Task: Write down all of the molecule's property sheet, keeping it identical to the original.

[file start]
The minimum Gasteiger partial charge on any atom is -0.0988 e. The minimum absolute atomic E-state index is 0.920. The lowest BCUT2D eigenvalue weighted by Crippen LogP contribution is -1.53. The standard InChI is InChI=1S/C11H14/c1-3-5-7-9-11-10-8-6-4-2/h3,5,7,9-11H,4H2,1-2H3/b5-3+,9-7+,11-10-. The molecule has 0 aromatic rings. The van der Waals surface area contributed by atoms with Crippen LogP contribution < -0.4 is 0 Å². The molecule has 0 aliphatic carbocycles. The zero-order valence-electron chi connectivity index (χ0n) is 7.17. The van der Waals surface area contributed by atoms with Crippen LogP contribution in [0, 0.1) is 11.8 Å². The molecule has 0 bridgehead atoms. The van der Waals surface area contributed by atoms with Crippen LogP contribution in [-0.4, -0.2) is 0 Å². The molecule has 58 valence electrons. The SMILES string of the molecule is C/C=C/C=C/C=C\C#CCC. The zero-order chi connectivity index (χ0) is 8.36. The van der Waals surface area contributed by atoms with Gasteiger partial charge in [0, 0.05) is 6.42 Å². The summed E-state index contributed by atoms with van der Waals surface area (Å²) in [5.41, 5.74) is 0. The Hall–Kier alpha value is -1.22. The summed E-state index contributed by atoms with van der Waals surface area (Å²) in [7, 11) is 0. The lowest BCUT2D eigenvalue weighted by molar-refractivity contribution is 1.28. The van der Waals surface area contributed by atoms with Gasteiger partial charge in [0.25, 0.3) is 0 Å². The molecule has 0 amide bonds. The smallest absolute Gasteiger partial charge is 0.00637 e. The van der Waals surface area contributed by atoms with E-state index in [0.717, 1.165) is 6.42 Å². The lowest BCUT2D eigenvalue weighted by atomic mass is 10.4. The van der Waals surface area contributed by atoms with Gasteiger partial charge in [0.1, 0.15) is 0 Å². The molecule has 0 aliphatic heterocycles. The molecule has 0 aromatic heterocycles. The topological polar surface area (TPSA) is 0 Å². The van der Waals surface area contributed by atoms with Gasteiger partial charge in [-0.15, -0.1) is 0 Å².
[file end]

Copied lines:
The minimum Gasteiger partial charge on any atom is -0.0988 e. The minimum absolute atomic E-state index is 0.920. The lowest BCUT2D eigenvalue weighted by Crippen LogP contribution is -1.53. The standard InChI is InChI=1S/C11H14/c1-3-5-7-9-11-10-8-6-4-2/h3,5,7,9-11H,4H2,1-2H3/b5-3+,9-7+,11-10-. The molecule has 0 aromatic rings. The van der Waals surface area contributed by atoms with Crippen LogP contribution < -0.4 is 0 Å². The molecule has 0 aliphatic carbocycles. The zero-order valence-electron chi connectivity index (χ0n) is 7.17. The van der Waals surface area contributed by atoms with Crippen LogP contribution in [0, 0.1) is 11.8 Å². The molecule has 0 bridgehead atoms. The van der Waals surface area contributed by atoms with Crippen LogP contribution in [-0.4, -0.2) is 0 Å². The molecule has 58 valence electrons. The SMILES string of the molecule is C/C=C/C=C/C=C\C#CCC. The zero-order chi connectivity index (χ0) is 8.36. The van der Waals surface area contributed by atoms with Gasteiger partial charge in [0, 0.05) is 6.42 Å². The summed E-state index contributed by atoms with van der Waals surface area (Å²) in [5.41, 5.74) is 0. The Hall–Kier alpha value is -1.22. The summed E-state index contributed by atoms with van der Waals surface area (Å²) in [7, 11) is 0. The lowest BCUT2D eigenvalue weighted by molar-refractivity contribution is 1.28. The van der Waals surface area contributed by atoms with Gasteiger partial charge in [0.25, 0.3) is 0 Å². The molecule has 0 amide bonds. The smallest absolute Gasteiger partial charge is 0.00637 e. The van der Waals surface area contributed by atoms with E-state index in [0.717, 1.165) is 6.42 Å². The lowest BCUT2D eigenvalue weighted by atomic mass is 10.4. The van der Waals surface area contributed by atoms with Gasteiger partial charge in [0.1, 0.15) is 0 Å². The molecule has 0 aliphatic heterocycles. The molecule has 0 aromatic heterocycles. The topological polar surface area (TPSA) is 0 Å². The van der Waals surface area contributed by atoms with Gasteiger partial charge in [-0.15, -0.1) is 0 Å².